Jean McConville's daughter Helen McKendry to take civil legal action against Gerry Adams over mother's murder
The daughter of Jean McConville has said she has instructed her solicitors to take a civil legal action against Gerry Adams over the abduction, murder and secret burial of her mother.
Mother-of-10, Ms McConville was dragged from her Divis flats homes in 1972 by the IRA. She was interrogated before being shot and buried.
She became one of the Disappeared and the 37-year-old's remains were found on a beach in Co Louth in 2003.
Yesterday the Public Prosecution Service (PPS) said there was "insufficient evidence" to consider a criminal legal action against Sinn Fein president Gerry Adams, the party's northern chairman Bobby Storey and five others.
Mr Adams has always denied any involvement in the killing.
Following the announcement the family said they would continue their fight for justice.
Ms McConville's daughter said she was left to take a civil legal action herself as a last resort to get to the truth.
She told the Belfast Telegraph: "For the sake of myself, my children and my grandchildren, I just want to get to the bottom of what happened to my mother.
"We waited 31 years to get my mother's body. We can't wait that long for the truth and justice - I'll not be about for that.
"There are people who know what happened, but they won't speak.
"To this day I believe Gerry Adams knows what happened to my mother.
"I can't fault the PPS and the PSNI, they can only do so much. But when people don't speak and witnesses don't come forward I am left with taking legal action myself.
"So far there has only been one man in court over my mother's murder and I am not happy with that."
The 58-year-old added: "There were a lot of lies surrounding the murder of my mother and that all needs to be cleared up for the sake of my family, we are all getting on in years.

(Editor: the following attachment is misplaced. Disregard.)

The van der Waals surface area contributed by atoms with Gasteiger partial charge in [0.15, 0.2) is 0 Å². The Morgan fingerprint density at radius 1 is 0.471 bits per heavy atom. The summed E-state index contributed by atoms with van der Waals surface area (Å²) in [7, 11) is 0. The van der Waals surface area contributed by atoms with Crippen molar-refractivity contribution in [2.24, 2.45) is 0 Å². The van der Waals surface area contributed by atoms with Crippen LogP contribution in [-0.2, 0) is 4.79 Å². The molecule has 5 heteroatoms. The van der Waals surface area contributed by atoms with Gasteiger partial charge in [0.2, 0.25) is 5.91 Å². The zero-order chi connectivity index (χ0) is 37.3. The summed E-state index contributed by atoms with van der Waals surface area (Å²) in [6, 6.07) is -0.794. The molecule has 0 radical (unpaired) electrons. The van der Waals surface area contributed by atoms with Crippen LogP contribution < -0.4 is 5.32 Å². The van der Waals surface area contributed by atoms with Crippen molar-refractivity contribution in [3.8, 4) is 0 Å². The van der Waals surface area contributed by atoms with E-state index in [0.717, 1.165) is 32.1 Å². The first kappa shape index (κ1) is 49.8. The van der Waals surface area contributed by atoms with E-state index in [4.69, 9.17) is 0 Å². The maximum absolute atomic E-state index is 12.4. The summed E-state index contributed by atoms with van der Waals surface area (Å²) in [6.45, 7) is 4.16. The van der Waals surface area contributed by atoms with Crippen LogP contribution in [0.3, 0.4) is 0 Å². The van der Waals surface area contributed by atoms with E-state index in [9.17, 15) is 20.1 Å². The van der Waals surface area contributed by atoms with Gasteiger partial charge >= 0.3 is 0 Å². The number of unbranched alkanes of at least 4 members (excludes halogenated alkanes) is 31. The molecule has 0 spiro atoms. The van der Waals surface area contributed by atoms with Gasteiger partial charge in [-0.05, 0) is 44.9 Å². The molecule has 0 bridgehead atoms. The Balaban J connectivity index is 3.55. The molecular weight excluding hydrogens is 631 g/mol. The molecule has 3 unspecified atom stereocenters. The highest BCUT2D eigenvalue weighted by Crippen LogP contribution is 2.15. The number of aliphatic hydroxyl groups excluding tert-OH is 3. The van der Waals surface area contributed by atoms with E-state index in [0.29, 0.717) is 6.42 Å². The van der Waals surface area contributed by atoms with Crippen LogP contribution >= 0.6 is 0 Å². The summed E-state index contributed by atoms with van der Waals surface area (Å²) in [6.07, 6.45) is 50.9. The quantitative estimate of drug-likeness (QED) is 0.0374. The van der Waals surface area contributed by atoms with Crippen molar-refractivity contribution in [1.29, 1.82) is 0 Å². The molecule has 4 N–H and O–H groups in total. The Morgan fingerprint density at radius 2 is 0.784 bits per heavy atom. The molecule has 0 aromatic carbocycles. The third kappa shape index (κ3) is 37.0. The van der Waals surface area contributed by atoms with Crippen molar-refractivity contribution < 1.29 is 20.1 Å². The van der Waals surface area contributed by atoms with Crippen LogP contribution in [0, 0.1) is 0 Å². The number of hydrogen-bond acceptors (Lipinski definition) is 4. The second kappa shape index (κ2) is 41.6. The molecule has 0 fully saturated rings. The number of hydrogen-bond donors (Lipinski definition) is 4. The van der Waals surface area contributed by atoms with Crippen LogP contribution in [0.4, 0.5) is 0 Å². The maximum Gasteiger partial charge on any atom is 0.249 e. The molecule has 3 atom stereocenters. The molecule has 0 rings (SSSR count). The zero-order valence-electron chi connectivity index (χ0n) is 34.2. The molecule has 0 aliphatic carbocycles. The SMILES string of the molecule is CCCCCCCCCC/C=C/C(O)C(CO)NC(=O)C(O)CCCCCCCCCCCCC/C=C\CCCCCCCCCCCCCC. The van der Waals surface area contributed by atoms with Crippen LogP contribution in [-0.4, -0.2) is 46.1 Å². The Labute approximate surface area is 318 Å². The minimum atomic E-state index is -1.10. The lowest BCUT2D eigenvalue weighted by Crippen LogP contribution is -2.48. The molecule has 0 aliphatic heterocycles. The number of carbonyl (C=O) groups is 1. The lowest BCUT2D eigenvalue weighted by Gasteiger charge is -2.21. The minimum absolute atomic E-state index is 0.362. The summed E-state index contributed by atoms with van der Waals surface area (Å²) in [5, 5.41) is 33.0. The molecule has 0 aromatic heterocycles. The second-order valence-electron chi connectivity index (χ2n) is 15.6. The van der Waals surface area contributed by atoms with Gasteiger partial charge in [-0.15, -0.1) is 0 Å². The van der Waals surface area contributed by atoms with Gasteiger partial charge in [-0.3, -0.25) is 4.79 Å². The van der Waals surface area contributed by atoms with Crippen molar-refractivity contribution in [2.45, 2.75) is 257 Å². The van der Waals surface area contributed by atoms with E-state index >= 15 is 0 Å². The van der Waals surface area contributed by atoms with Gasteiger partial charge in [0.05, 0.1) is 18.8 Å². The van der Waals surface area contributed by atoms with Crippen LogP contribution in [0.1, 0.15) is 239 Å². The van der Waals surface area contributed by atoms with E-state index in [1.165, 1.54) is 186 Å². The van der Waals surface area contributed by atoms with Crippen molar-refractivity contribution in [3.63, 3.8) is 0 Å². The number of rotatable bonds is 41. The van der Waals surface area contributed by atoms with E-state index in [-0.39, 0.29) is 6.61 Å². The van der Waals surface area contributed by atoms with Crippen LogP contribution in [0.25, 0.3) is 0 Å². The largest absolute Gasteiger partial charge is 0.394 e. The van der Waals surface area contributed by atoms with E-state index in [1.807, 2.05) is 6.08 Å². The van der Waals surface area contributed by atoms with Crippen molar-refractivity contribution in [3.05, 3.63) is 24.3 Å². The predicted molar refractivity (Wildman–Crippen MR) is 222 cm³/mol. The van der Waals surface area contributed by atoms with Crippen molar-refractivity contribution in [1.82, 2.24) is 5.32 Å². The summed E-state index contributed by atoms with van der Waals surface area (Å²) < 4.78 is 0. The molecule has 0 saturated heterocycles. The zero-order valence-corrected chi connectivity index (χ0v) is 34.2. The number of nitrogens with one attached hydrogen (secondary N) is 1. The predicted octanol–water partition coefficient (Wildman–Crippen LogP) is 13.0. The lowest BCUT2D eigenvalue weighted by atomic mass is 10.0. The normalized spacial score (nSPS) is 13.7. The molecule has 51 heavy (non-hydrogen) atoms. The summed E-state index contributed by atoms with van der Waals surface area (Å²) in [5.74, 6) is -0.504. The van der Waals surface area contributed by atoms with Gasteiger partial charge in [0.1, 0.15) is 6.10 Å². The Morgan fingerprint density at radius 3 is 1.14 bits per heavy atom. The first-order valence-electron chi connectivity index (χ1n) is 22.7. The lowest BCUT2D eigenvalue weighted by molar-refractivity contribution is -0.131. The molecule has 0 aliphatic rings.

"I can only hope this legal action will get us some justice, I feel it is the only option left to us."
In civil cases the burden of proof is the balance of probabilities, which is lower than in the criminal court where prosecutors have to prove guilt beyond reasonable doubt.
A spokesman for Mrs McKendry's lawyers, the London firm, McCue and Partners - which won the multi-million landmark civil case against the Omagh bombers - said: "The family have waited patiently for the DPP decision.
"They now wish to determine whether other judicial avenues are open to them to secure justice and accountability for Jean's murder."
Sinn Fein has been asked for a response.
Mr Adams was arrested in relation to the case last May and interviewed for four days by police.
The 66-year-old has always denied any wrongdoing.
On his release from police custody, Mr Adams said there was a "sustained, malicious, untruthful campaign" over his alleged involvement in the murder.
Adams said the PPS decision was long overdue.
“There was never any real basis for questioning me in respect of this case,” he said after Wednesday’s announcement.
“I played no act or part in Jean McConville’s death.
"I support the PSNI. But the timing of my arrest showed there remain elements within the PSNI who are against Sinn Fein. But they will not succeed.”
Last November Sinn Fein chairman and former IRA prison leader Mr Storey was arrested for questioning.
Adams and Storey were both detained on the basis of recordings from the Boston College project.
So far one person has been charged in connection with Mrs McConville's death.
Ivor Bell (78), a leader in the Provisional IRA in the 1970s, is to be prosecuted for soliciting her murder.